By Prerna Grewal:
“Films do well only because of 3 reasons … entertainment, entertainment, entertainment”, says Silk Smitha (Vidya Balan) in The ‘Dirty Picture’.
Mainstream Bollywood, embroiled in the demands of entertainment and commerce, ends up providing unrealistic or delusionary representations of situations, places and people. This is also the case with the representation of academicians and academic spaces in commercially successful Bollywood movies such as ‘Kuch Kuch Hota Hai‘, ‘Main Hoon Na‘, ‘Student Of The Year‘ and ‘Two States‘.
Many people have fallen in love with at least two of these movies – for their songs, star cast and dream like romance. Many have also hated them for one or all of these reasons, deeming them as sentimental sap. While certain exaggerations and unrealistic elements have still been criticised, not many people have paid attention to the representation of academic institutes and academicians in these movies. And who can be blamed? It’s easy to overlook sub plots and minor characters in the face of Arjun and Aalia’s mesmerizing romance and Shah Rukh and Kajol’s on screen magic.
Amidst the melody and drama of ‘Two States‘, one is hardly likely to pay much attention to the scene where Ananya’s (Aalia Bhatt) answer to a question is dismissed by the professor as not being up to the mark. This is followed by Krish’s (Arjun Kapoor) effort to comfort her by saying that within a few years, they (Ananya and Krish) will be financially successful, while the professor will still be working in the same institution and making the same amount of money. The character of Arjun Kapoor conveniently ignores the crucial role that the institution and its teachers play by imparting knowledge to students and assisting them in the achievement of their aspirations.
In the case of the other two movies, ‘Kuch Kuch Hota Hai‘ and ‘Main Hoon Na‘, the depiction of the college is more like a circus. Even the principals of the institutes depicted in the two movies, hardly wield any authority and often become the butt of jokes. The characters of Archana Puran Singh in ‘Kuch Kuch Hota Hai‘ and Sushmita Sen in ‘Main Hoon Na‘ appear as highly sexualised manifestations of professors, where the focus is more upon their body rather than their professional ability.
‘Student Of The Year‘ crosses all levels of unrealistic representation of academic spaces. The entire movie is nothing more than a ‘high school musical’. It’s simply about the ostentatious display of wealth combined with petty politics of wealthy teenagers. And going even beyond the circus of ‘Kuch Kuch Hota Hai‘ or ‘Main Hoon Na‘, the academic space in ‘Student Of The Year‘ is more like the stage of ‘India’s Got Talent‘.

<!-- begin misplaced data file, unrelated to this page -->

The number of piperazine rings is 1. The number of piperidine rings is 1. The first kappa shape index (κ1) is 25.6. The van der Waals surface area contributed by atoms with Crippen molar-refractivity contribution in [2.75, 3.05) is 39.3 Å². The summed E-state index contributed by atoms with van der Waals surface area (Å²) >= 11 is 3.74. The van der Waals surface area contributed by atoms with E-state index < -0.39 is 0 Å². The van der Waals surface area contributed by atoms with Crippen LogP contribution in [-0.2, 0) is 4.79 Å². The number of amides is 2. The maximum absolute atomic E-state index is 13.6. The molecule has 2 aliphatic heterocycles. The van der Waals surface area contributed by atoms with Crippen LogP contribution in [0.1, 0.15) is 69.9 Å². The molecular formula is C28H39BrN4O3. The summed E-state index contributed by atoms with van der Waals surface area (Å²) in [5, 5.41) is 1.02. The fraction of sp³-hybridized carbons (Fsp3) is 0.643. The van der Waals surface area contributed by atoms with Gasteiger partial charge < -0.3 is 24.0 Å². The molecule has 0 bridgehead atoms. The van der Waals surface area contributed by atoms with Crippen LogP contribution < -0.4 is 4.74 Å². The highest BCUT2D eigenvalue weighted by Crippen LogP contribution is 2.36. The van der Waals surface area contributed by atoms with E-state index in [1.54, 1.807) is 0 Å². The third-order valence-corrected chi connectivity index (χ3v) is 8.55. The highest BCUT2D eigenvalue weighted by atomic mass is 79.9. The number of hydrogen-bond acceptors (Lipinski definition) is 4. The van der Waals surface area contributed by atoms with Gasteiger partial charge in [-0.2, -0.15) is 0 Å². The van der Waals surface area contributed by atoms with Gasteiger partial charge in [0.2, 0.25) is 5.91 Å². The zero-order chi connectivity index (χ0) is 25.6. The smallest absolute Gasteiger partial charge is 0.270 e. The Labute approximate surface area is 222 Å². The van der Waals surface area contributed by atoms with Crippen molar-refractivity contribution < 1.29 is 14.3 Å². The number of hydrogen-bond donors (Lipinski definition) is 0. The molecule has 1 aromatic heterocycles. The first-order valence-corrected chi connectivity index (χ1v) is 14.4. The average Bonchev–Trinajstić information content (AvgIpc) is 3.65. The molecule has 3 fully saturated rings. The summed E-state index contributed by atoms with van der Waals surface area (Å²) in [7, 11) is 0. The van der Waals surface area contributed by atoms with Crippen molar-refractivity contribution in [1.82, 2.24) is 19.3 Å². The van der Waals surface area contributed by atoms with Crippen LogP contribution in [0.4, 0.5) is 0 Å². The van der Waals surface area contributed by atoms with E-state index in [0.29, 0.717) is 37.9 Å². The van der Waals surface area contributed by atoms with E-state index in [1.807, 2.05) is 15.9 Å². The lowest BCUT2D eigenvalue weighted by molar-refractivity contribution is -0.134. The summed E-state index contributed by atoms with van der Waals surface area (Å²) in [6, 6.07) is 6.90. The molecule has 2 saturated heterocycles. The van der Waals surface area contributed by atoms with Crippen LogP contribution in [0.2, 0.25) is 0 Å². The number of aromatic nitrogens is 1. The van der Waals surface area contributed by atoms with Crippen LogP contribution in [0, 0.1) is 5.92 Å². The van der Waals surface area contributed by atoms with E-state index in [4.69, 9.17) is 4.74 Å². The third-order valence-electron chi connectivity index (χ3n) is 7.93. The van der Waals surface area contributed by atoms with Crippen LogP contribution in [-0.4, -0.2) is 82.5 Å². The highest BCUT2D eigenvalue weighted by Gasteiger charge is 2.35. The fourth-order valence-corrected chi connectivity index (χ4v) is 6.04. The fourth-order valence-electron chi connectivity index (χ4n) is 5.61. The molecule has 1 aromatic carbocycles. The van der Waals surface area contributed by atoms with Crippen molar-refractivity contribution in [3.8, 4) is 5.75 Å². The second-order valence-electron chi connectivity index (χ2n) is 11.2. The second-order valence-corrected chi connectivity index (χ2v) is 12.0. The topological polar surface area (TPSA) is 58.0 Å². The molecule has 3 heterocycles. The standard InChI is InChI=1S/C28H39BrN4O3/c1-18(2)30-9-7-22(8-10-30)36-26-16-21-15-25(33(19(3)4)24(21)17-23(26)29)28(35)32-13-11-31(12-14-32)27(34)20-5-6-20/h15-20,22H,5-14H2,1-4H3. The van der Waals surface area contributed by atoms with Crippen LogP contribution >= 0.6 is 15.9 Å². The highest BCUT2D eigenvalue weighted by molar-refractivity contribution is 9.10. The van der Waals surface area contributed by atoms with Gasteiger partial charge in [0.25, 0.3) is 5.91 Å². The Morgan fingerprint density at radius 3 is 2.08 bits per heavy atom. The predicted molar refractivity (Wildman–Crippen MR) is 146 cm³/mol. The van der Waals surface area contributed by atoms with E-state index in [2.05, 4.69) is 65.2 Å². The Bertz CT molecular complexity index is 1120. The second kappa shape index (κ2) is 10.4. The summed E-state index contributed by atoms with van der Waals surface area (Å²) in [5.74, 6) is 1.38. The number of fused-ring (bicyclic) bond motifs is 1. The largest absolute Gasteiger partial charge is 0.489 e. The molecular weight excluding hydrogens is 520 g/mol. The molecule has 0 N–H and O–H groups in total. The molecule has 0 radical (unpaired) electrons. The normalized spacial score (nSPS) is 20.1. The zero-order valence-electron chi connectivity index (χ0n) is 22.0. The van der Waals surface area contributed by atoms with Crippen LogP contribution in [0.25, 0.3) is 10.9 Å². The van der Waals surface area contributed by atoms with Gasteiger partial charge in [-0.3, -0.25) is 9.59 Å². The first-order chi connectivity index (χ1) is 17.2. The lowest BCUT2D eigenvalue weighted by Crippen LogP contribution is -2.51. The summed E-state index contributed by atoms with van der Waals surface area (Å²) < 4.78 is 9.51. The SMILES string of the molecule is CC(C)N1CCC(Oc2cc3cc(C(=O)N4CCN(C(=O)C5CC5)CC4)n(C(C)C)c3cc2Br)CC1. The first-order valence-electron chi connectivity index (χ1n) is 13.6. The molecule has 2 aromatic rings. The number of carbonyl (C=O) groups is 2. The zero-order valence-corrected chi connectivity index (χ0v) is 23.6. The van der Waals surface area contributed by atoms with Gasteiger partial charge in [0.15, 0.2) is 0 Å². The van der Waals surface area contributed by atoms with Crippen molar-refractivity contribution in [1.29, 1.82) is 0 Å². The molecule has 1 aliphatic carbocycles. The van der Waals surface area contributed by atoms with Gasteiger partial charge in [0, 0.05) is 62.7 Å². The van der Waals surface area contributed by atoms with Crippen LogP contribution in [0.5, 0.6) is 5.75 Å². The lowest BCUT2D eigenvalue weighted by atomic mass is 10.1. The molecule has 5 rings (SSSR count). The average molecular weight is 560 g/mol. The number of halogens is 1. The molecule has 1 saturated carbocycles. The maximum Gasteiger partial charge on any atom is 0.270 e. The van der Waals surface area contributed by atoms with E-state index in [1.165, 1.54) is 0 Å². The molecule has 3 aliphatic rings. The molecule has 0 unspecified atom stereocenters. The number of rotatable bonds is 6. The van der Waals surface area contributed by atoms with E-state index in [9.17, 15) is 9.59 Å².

Perhaps some of these Bollywood directors and producers need to take lessons from movies like ‘3 Idiots‘ and ‘Aarakshan‘ when it comes to the representation of academicians and academic spaces. Minimal levels of exaggeration are observed in the depiction of these institutes. Apart from this, due credit is given to academicians.
From both the movies, one gets an impression that a certain amount of effort has been put into research regarding the representation of these spaces. Further, their research is critically oriented and not just limited to appropriate representation. ‘3 Idiots‘ highlights how, in the pursuit of the ultimate aim of getting a job, the essential motive behind the pursuit of education is often forgotten. Similarly ‘Aarakshan‘ provides a perspective upon the issue of reservation within the education system.
The problem lies with the overall attitude that people tend to have towards academicians, and Bollywood either supports this attitude, or is too laid back for research and analysis or indulges in hyperbolic representation for the purpose of entertainment. If one is investing so much hard work, energy and resources, they might as well invest some time in proper research. On the making of ‘3 Idiots‘ for instance, both the cast and director highlighted how the decision to stay on the campus of IIM Bangalore was “one of the best”. Not only did it help in imbibing the ‘student spirit’ but also provided them with a better sense of the academic space.
Bollywood is about entertainment. That is the crux of the industry. But because of the mass appeal and influence that this industry enjoys, it also needs to be conscious of a sense of responsibility while conveying messages, using images, portraying a certain setting or situation and so on. It is not that none of the people involved in the industry are conscious of this sense of responsibility. Some, in fact, undertake projects to highlight social or political issues and convey larger messages.